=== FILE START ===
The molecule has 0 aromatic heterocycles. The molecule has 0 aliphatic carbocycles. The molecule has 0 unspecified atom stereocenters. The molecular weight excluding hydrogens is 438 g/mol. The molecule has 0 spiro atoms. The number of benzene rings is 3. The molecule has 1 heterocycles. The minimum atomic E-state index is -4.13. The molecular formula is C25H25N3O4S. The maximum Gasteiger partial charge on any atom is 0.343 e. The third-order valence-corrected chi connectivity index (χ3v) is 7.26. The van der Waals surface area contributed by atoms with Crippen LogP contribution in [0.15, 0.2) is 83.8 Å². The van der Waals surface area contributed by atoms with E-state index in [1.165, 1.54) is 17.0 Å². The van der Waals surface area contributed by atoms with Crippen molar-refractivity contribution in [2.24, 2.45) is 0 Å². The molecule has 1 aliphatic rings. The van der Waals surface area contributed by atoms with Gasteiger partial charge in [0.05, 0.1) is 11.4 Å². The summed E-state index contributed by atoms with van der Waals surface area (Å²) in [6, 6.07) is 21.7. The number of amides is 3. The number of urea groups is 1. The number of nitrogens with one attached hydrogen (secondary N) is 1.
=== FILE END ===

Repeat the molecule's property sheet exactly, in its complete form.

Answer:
The molecule has 0 aromatic heterocycles. The molecule has 0 aliphatic carbocycles. The molecule has 0 unspecified atom stereocenters. The molecular weight excluding hydrogens is 438 g/mol. The molecule has 0 spiro atoms. The number of benzene rings is 3. The molecule has 1 heterocycles. The minimum atomic E-state index is -4.13. The molecular formula is C25H25N3O4S. The maximum Gasteiger partial charge on any atom is 0.343 e. The third-order valence-corrected chi connectivity index (χ3v) is 7.26. The van der Waals surface area contributed by atoms with Crippen LogP contribution in [0.15, 0.2) is 83.8 Å². The van der Waals surface area contributed by atoms with E-state index in [1.165, 1.54) is 17.0 Å². The van der Waals surface area contributed by atoms with Crippen molar-refractivity contribution in [2.24, 2.45) is 0 Å². The molecule has 1 aliphatic rings. The van der Waals surface area contributed by atoms with Gasteiger partial charge in [0.05, 0.1) is 11.4 Å². The summed E-state index contributed by atoms with van der Waals surface area (Å²) in [6, 6.07) is 21.7. The number of amides is 3. The number of urea groups is 1. The number of nitrogens with one attached hydrogen (secondary N) is 1.